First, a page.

Furthermore, under Act Up!/ Portland v. Bagley, 988 F.2d 868, 872 (9th Cir. 1993) "if a reasonable officer could have believed that [an officer's actions] were justified" the officer is entitled to qualified immunity. "This is so notwithstanding that reasonable officers could disagree on this issue . . . " Id. at 872 (citing Malley v Briggs, 475 U.S. 335, 341, 89 L. Ed. 2d 271, 106 S. Ct. 1092 (1986). Thus, the fact that an expert disagrees with the officer's actions does not preclude a finding that the officer is entitled to immunity.
2. Inconsistencies Regarding Jackson's Attempts to Kick Reynolds
Second, Plaintiffs contend that there is a factual controversy. Jackson claims he attempted to kick the weapon away from Reynolds. One eye-witness says he did not see the officer attempt to kick the gun away. In addition, Jackson's original statement to the homicide detectives did not mention a kick. This fact, however, does not materially impact a determination of whether Jackson's actions were objectively reasonable. In evaluating the motion the Court can simply assume the facts in accordance with Plaintiffs' allegation, i.e. that Jackson did not attempt to kick Reynolds. This assumption does not render Jackson's actions unreasonable.
Furthermore, the inconsistency in Jackson's testimony does not undermine the credibility of the remaining facts. At least two neutral witnesses observed the incident, and confirm the fact that Reynolds picked up his knife and turned toward Jackson after Jackson instructed him to drop the weapon. (Wapnowski Depo. at 26; Tucker Depo. at 19).
C. Officer Jackson is Entitled to Immunity
The Court finds that Jackson acted reasonably when confronted with the threat of serious bodily injury and therefore is entitled to immunity. Defendant Jackson's motion for summary judgment is therefore granted as to the 42 U.S.C. § 1983 action. The civil rights action against the County of San Diego was not raised in this motion and therefore those claims are not affected by this ruling.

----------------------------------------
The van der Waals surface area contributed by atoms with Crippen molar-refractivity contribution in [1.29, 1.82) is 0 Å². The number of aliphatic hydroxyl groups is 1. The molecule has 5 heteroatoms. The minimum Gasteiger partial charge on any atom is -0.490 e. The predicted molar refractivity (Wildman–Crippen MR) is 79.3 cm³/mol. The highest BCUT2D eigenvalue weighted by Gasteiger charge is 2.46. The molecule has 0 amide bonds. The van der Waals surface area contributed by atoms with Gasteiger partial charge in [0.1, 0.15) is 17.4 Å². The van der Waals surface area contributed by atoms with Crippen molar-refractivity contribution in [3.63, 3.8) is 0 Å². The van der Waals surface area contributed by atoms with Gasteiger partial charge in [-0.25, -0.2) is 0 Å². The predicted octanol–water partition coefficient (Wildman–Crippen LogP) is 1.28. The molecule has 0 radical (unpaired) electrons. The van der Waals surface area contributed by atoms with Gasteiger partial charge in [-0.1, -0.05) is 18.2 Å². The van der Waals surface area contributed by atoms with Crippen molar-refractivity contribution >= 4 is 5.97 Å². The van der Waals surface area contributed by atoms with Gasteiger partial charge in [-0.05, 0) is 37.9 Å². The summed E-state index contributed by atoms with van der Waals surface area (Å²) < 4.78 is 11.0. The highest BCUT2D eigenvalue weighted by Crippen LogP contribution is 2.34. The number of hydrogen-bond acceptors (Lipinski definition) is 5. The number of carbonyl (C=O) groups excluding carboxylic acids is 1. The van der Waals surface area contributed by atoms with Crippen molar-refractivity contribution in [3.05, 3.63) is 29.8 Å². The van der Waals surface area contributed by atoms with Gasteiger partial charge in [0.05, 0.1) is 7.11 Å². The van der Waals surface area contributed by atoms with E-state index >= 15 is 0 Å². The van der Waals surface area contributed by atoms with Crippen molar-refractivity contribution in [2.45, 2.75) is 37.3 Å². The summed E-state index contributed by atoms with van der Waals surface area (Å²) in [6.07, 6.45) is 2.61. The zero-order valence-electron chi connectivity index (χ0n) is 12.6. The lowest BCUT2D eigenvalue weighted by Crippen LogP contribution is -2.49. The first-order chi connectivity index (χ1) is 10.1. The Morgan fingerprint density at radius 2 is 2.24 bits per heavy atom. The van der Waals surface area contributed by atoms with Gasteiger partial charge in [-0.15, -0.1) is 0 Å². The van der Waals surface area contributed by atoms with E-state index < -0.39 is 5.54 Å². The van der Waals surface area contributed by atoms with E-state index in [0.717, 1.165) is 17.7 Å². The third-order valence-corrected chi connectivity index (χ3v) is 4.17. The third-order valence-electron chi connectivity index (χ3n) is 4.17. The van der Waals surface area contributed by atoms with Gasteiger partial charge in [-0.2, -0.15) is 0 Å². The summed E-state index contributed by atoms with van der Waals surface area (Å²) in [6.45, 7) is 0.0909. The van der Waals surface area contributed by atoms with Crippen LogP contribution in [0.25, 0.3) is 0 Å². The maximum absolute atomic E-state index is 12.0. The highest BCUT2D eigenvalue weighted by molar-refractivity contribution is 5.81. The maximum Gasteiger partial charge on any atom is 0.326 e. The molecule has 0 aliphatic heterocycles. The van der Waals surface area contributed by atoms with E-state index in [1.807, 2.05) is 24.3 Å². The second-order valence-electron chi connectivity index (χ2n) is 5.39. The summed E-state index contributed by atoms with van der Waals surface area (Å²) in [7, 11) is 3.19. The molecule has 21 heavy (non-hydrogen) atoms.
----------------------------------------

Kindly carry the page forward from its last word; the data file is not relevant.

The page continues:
IV. State Law Causes of Action
Both Jeanette and Denise Reynolds have alleged state law violations. As discussed above, Denise Reynolds does not have standing to bring a state law wrongful death action. Jeanette Reynolds has alleged civil rights violations under California Civil Code Section 52.1, wrongful death, assault and battery, negligent hiring, loss of consortium and violation of the California Public Records Act.
A. Section 52 Does Not Support Reynolds's Cause of Action
Jeanette Reynolds has filed a cause of action against Jackson and the County of San Diego under California Civil Code Section 52.1. Officer Jackson moves for summary judgment on the grounds that Jackson cannot be held liable for damages under section 52 of the California Civil Code. He argues that he is entitled to immunity from suit based on violations of federal constitutional rights, and that Jeanette Reynolds has failed to allege violations of substantive state constitutional rights. The first issue facing the Court is whether section 52.1 supports a claim for damages in this instance. Section 52.1 provides that:
(b) Any individual whose exercise or enjoyment of rights secured by the Constitution--or laws of this state, has been interfered with or attempted to be interfered with, as described in subdivision (a), may institute and prosecute--on his --own behalf a civil action for damages.